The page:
Born in Springboro in Crawford County, Pennsylvania on September 27, 1875, Connick moved with his family to Pittsburgh when he was eight years old. Bullied by city children who made fun of his countrified attire, Connick would stay indoors during recess and draw with crayons, and thereby developed an interest in drawing and color at a young age. When obligated to leave high school when his father was disabled, he became an illustrator on the staff of the Pittsburgh Press.
At the age of 19, Connick became apprenticed in the production of stained glass windows at the shop of Rudy Brothers in Pittsburgh, where he stayed through 1899. He left for work in Boston for two years, returning to Pittsburgh in 1903 and worked for a number of stained-glass companies both in Pittsburgh and New York. Connick also studied drawing and painting in night classes and went to England and France to study ancient and modern stained glass, including those in the Chartres Cathedral, in which he examined the effect of light and optics that had been employed in the 12th and 13th centuries, but which he perceived to be neglected since. Connick was also influenced by English Arts and Crafts Movement stained glass artist Christopher Whall.
Connick's first major work, the First Baptist Church in Pittsburgh, was completed in 1912. Connick settled in Boston where he opened his stained glass studio at Nine Harcourt Street, Back Bay, Boston in 1913. From there until his death, Connick designed and produced many notable stained glass windows including the rose windows of the Cathedrals of St. Patrick and St. John the Divine in New York City, and windows in the Princeton University Chapel, the American Church in Paris, and in the Calvary Episcopal and East Liberty Presbyterian churches in Pittsburgh. One of his largest works is in the Heinz Memorial Chapel at the University of Pittsburgh. Heinz Chapel has the distinction of having all of its 23 windows (4,000 square feet (370 m2)) designed by Connick, including its 73-foot (22 m) tall transept windows which are among the tallest such windows in the world.
Connick also authored the book Adventures in Light and Color, modestly subtitled An Introduction to the Stained Glass Craft, as well as a series for Random House titled International Studio (1923–24).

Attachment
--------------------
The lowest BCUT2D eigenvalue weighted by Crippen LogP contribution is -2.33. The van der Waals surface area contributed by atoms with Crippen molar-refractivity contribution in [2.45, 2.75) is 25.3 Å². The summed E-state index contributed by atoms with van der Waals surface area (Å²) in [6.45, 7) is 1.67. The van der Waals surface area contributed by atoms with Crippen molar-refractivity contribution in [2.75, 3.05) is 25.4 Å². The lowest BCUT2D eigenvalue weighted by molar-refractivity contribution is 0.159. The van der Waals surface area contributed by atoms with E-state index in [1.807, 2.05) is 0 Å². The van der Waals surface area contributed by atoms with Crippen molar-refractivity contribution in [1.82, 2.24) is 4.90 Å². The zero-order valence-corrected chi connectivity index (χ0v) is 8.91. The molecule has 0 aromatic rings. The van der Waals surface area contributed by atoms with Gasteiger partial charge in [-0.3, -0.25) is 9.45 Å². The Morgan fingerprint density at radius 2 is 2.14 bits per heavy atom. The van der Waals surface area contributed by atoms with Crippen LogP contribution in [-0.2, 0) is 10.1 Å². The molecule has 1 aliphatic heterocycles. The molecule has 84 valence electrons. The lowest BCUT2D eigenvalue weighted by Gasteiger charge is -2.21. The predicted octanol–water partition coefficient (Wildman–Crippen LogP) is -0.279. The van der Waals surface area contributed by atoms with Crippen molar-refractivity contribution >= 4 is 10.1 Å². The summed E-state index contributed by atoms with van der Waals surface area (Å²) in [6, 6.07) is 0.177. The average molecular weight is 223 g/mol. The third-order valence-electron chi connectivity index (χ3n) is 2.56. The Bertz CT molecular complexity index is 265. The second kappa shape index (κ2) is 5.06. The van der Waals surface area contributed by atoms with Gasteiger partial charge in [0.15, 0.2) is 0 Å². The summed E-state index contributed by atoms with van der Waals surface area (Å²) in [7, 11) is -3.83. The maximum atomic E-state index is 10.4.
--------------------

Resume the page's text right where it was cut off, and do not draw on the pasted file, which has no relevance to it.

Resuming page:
Connick was active in, among other societies, the Boston Art Club, Boston Architectural Club, The Mural Painters, and the Copley Society of Art. Connick adopted the Pegasus as his symbol and designed it in stained glass which was carved on his gravestone.
Charles Jay Connick died on December 28, 1945. At his death, The New York Times reported that Dr. Connick was "considered the world's greatest contemporary craftsman in stained glass." (The New York Times, Saturday, December 29, 1945, p. 13.)
Connick preferred to use clear "antique" glass, similar to that of the Middle Ages and praised this type of glass as "colored radiance, with the lustre, intensity, and baffling vibrant quality of dancing lights." He employed a technique of "staggered" solder-joints in his leading and bars, which English stained-glass historian Peter Cormack says gives the windows their "syncopated or 'swinging' character." His style incorporated a strong interest in symbolism as well. Connick expressed the opinion that the first job of stained glass was to serve the architectural effect, and he believed that his greatest contribution to glasswork was "rescuing it from the abysmal depth of opalescent picture windows" of the sort popularized by Louis Comfort Tiffany and John La Farge. Although firmly committed to a regenerated handicraft tradition, Connick welcomed innovation and experimentation in design and technique among his co-workers at his studio.
In many respects, Connick's Boston studio was the arts and crafts ideal in that the art was produced by a community of committed craftsmen. At its height in the 1930s, forty to fifty men and women worked at the studio, which, as Connick wrote in his will, was "only incidentally a business." A reporter visiting his studio in 1931 remarked on the atmosphere of mutual respect that was present there saying "Attitude to his co-designers [is] that of one artist to another...He [Connick] originates, supervises. They elaborate." Connick left his studio and business to the craftsmen which became a cooperative after his death. For 41 years the studio continued to receive commissions and design windows in the Connick tradition. The studio closed its workshop in 1986 because the workers were aging and the modern high-rises of Copley Square threatened the light source essential to their work. The final commissioned window the studio produced was placed in All Saints Parish of Brookline, Massachusetts. Shortly after closing, the studio donated its collection of records, working drawings and related materials to the Boston Public Library. Throughout its history, the Charles J. Connick Associates Studio produced some 15,000 windows in more than 5,000 churches and public buildings.
The Charles J. Connick Stained Glass Foundation, Ltd., was formed after the studio closed in 1986. Its mission is to "promote the true understanding of the glorious medium of color and light and to preserve and perpetuate the Connick tradition of stained glass." In December 2008, the foundation donated materials to the Massachusetts Institute of Technology's Rotch Library of Architecture and Planning to form the Charles J. Connick Stained Glass Foundation Collection. This collection contains photographs, slides, stained glass windows and designs, paintings, and documents related to both the foundation and the studio. MIT is currently processing the collection.
The following is an incomplete list, sorted by location, of Connick stained glass works in the United States.